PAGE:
In July 1933, producer Jacques-Louis Nounez gave director Jean Vigo a story about barge-dwellers called “L'Atalante”, written by Jean Guinée. At the time, films and music about barge dwellers were popular in France, featuring in popular songs of the time “Chanson de halage” and “Le chaland qui passe”. Vigo initially disliked the story, apparently asking “What the fuck do you want me to do with this? It’s Sunday-school stuff” –  but eventually agreed to make a film, albeit one of a distinctly more adult feel. L’Atalante, which follows Jean, the captain of the canal barge L'Atalante, and his new young wife Juliette as they travel to Paris (along with Jean's crew, Père Jules and a cabin boy) is about frustrated desire, control and compulsion, and the eddying intersecting spirals of love and conflict.

In the original script, Père Jules had a pet dog; Vigo gave him more than ten alley cats, supplied for the film by the Society for the Prevention of Cruelty to Animals (which the Society perhaps regretted, given the regularity with which the cats are hurled around the set). According to P. E. Salles Gomes’s biography of Vigo, the cats became fascinated by the phonograph played in certain scenes by Père Jules. Colette, one of the 20th century’s greatest French writers, saw the cat as a cipher for the divine feminine, expressions of some mystical sensuality and independence of spirit. In this film, as Jean struggles to contain Juliette’s desire to explore the world beyond the barge, the cats form a mute chorus who mirror back some of her obscure and fierce energy.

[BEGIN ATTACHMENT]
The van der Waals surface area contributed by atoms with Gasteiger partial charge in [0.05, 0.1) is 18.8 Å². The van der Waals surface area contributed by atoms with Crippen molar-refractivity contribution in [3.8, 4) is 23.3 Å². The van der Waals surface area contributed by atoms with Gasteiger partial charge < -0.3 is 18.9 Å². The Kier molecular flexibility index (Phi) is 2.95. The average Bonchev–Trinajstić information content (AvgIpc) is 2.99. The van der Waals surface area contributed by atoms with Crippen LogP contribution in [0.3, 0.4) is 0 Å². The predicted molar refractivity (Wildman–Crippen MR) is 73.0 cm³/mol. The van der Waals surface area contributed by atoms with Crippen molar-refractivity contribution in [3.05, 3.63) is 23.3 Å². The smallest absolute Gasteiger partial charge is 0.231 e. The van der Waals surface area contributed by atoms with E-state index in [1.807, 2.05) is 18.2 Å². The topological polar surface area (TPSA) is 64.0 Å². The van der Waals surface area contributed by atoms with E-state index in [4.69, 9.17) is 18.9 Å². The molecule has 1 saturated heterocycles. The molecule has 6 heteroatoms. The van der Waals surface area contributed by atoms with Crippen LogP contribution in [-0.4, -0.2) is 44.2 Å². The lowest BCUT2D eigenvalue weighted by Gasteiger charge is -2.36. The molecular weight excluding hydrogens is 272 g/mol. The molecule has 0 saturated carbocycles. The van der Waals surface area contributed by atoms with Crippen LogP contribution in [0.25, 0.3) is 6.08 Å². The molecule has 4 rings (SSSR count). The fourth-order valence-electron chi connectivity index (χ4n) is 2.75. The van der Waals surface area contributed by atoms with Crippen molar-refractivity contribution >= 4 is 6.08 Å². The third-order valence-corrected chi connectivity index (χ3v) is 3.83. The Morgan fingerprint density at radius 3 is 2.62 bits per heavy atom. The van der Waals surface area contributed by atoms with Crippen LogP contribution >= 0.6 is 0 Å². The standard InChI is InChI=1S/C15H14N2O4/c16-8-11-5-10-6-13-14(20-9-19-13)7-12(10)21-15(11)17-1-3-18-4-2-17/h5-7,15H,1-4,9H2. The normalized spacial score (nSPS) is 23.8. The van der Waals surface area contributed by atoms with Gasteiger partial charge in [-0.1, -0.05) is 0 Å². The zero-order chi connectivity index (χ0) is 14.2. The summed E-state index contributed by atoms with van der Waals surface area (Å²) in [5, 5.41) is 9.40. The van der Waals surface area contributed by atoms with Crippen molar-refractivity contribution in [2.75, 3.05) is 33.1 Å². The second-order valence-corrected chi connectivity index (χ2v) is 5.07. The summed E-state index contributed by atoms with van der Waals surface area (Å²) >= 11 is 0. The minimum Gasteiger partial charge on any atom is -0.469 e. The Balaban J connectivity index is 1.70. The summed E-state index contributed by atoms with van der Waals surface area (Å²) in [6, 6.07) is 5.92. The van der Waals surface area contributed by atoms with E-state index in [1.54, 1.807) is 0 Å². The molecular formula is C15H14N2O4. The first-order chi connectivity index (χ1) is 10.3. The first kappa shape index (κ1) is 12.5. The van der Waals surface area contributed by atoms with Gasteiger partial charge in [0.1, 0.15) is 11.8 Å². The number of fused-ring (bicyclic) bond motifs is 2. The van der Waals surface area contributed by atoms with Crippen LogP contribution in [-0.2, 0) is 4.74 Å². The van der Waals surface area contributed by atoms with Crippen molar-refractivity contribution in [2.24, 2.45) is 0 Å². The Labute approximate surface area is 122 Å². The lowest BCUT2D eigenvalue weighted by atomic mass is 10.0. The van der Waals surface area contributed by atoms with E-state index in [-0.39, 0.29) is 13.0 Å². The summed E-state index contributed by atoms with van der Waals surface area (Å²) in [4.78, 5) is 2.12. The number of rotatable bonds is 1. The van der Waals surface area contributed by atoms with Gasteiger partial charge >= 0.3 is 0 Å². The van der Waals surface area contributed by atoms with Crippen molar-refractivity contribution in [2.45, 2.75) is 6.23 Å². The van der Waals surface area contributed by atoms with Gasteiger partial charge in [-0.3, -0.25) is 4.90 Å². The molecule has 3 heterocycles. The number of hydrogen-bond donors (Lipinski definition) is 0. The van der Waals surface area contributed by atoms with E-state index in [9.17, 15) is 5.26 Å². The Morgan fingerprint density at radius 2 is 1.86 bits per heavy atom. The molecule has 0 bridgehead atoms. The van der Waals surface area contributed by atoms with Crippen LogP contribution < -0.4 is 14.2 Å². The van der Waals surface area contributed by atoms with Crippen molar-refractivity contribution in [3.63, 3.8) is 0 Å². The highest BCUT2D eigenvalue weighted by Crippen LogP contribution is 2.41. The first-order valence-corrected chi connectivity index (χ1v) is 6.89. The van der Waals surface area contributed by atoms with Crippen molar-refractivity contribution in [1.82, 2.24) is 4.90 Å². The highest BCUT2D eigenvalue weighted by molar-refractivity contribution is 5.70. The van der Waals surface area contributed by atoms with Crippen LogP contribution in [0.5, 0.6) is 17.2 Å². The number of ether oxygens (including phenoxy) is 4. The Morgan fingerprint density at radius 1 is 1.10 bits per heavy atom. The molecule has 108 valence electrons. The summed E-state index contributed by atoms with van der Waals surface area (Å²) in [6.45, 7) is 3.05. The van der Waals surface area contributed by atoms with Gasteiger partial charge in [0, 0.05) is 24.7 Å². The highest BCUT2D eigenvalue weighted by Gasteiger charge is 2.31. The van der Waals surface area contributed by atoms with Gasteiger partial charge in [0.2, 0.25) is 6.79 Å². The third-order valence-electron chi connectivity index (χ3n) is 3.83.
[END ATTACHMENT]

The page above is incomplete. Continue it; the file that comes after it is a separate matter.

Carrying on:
The weather conditions for the shoot were poor, and the effects of the cold and damp were heightened by Vigo’s insistence on shooting at night to capitalise on the artificial lights of the barge and the houses along the canal. Vigo, who already had been diagnosed with tuberculosis, was confined to his bed for periods of the shoot, though he refused to cease production. Shortly after the film was completed, he died, aged 29, in October 1934.

Graham Fuller reports that “just before shooting, Vigo told a Belgian journalist that he was using Guinée’s scenario ‘merely as a loose frame allowing me to work with images of the waterways, the environment of the canal-workers, and the actors’. He was as good as his word.” The locks, long stretches of canal and sluice-gates form a striking yet squalid background, unrolling behind the barge. Water is typically evoked in art to cleanse or renew; here, the closing scenes – in which Jean ends up in the river – perform no such baptismal ritual. In the original text, Guinée writes that, “Happiness has fled the vessel.” Vigo’s ending is less gloomy, yet remains ambivalent: the couple are reunited, they regard one another warily, they embrace. It’s not clear what’s to come; the future rolls on ahead, reflecting back the sky. ◉

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